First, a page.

“Educate 1 generation of students…exposed to the ideology of the enemy; in other words, Marxism-Leninism ideology is being punted into the soft heads of at least 3 generations of American students without being challenged or contrabalanced by the basic values of Americanism.”
This derision of symbols that have historically bound Americans together has real consequences.
Societal Consequences: Political Divisiveness
Political analyst Bill Schneider, professor of policy, government and international affairs at George Mason University puts it bluntly: “I’d say this is the most divided we’ve been since the Civil War.” “We are broken,” he says.
Pundits on all sides are openly discussing secession. Congresswoman Marjorie Taylor Greene (R-GA) asked on Twitter, “Should America have a national divorce?” Within a few days, more than 21,000 respondents weighed in, with 50.9 percent backing the idea. Across the aisle, leftist Jeff Taylor says, “I’ve wondered whether we’d all be better off in the long run it the United States were geographically divided in some reasonably equitable way that would allow the reality-based and social justice minded among us to be free of the extremist right wingers.”
According to a 2021 survey by the Center for Politics at the University of Virginia, “roughly 4 in 10 (41%) of Biden and half (52%) of Trump voters at least somewhat agree that it’s time to split the country, favoring blue/red states seceding from the union.” American society, and American politics, is breaking in half.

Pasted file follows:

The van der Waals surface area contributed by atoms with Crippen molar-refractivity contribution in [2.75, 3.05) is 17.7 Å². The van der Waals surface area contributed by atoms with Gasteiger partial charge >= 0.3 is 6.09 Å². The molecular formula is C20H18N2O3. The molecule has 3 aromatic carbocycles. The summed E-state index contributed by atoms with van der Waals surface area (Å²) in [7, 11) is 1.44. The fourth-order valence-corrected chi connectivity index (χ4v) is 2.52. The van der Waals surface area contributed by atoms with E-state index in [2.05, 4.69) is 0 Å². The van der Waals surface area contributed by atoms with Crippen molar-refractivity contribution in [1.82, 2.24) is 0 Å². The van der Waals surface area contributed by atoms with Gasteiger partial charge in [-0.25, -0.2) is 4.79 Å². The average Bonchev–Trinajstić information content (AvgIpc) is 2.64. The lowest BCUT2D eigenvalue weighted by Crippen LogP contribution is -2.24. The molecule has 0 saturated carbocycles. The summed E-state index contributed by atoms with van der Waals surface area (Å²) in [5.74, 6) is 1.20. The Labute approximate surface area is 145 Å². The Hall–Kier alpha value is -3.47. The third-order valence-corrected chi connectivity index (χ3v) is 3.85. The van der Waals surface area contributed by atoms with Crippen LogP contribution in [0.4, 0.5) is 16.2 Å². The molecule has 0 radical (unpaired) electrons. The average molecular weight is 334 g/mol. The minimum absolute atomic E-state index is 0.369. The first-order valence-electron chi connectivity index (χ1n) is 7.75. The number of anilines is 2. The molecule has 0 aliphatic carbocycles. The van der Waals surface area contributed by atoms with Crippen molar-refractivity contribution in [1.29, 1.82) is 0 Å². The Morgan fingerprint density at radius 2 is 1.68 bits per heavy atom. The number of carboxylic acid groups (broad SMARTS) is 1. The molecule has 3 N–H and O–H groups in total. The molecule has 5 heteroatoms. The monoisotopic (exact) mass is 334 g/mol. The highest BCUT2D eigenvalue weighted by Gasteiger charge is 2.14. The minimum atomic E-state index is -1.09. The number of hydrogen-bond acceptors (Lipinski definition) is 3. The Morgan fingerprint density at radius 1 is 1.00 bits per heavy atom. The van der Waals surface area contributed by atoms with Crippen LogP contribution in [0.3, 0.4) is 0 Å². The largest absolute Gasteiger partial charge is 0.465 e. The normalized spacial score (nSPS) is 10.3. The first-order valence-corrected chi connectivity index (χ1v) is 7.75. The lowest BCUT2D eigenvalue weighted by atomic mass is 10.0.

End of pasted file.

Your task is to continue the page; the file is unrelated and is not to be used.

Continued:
The far-left hates the center and the right, and the far-right hates the center and the left. Supreme Court justices are being doxxed and are the victims of assassination attempts. What was once one America is now deeply fragmented.
Individual Consequences: Loneliness & Unhappiness
This fragmentation is dangerous on a national level, and disastrous on an individual level.
As humans, we all need a connection to something bigger than ourselves. As Haidt notes, there are two parts of our brain; we are 90 percent individualistic chimp, and 10 percent hive-mind bee. To thrive on a personal level, we need to access both parts of our brain. Societies that jettison individualism to focus on the collective create misery and deprivation, which is why communism rarely works outside of small religious communes. Societies that jettison the hive-mind and pretend that the individual is all that matter are equally doomed to fail.
A poll from Gallup shows that Republicans consistently describe better mental health than Democrats. The differences aren’t small. 58 percent of Republicans rate their mental health as “excellent” compared to only 38 percent of Democrats.
A big reason for this discrepancy is that Republicans as a group are more in touch with their hive nature. They are more connected to supra-individual concepts like God and country, and often experience levels of patriotism that verge on religious devotion. By contrast, many on the left are pursuing a “tribe of one” mentality. This mentality says that everyone is special, unique, and absolutely different from everyone else. There is nothing higher than the individual, and no need to try to connect to something bigger than us. This way of being is psychologically unhelpful in the extreme.
What Can You Do?
As a strong and integrous man, what can you do to limit the impact of this destructive trend on your life?
First, develop a sense of patriotism. This doesn’t mean embracing any one political ideology. Libertarians, conservatives, progressives, and moderates can all experience patriotism. We can all look with awe at our great if imperfect nation, and feel a deep sense that we are a part of something greater than ourselves.